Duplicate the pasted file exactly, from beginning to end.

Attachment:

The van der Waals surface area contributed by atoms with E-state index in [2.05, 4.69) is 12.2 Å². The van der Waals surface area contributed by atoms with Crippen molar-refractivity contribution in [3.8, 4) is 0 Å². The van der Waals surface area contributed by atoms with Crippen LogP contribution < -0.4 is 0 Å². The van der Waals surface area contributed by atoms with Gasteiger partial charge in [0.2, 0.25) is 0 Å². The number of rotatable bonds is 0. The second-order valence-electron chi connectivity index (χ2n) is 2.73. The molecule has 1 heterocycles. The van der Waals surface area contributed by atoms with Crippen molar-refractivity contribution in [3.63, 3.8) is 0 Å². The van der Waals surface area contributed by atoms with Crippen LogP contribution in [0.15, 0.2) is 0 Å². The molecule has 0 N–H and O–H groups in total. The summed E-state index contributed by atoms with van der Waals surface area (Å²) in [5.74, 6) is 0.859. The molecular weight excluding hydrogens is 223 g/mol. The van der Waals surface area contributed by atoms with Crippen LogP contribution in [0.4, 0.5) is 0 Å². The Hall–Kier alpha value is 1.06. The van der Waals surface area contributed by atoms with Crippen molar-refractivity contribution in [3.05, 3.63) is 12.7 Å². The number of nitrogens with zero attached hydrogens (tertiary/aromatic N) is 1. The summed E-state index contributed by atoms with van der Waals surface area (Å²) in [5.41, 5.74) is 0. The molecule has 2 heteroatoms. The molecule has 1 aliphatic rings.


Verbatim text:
The van der Waals surface area contributed by atoms with E-state index in [2.05, 4.69) is 12.2 Å². The van der Waals surface area contributed by atoms with Crippen molar-refractivity contribution in [3.8, 4) is 0 Å². The van der Waals surface area contributed by atoms with Crippen LogP contribution < -0.4 is 0 Å². The van der Waals surface area contributed by atoms with Gasteiger partial charge in [0.2, 0.25) is 0 Å². The number of rotatable bonds is 0. The second-order valence-electron chi connectivity index (χ2n) is 2.73. The molecule has 1 heterocycles. The van der Waals surface area contributed by atoms with Crippen molar-refractivity contribution in [3.63, 3.8) is 0 Å². The van der Waals surface area contributed by atoms with Crippen LogP contribution in [0.15, 0.2) is 0 Å². The molecule has 0 N–H and O–H groups in total. The summed E-state index contributed by atoms with van der Waals surface area (Å²) in [5.74, 6) is 0.859. The molecular weight excluding hydrogens is 223 g/mol. The van der Waals surface area contributed by atoms with Crippen LogP contribution in [0.4, 0.5) is 0 Å². The Hall–Kier alpha value is 1.06. The van der Waals surface area contributed by atoms with Crippen molar-refractivity contribution in [3.05, 3.63) is 12.7 Å². The number of nitrogens with zero attached hydrogens (tertiary/aromatic N) is 1. The summed E-state index contributed by atoms with van der Waals surface area (Å²) in [5.41, 5.74) is 0. The molecule has 2 heteroatoms. The molecule has 1 aliphatic rings.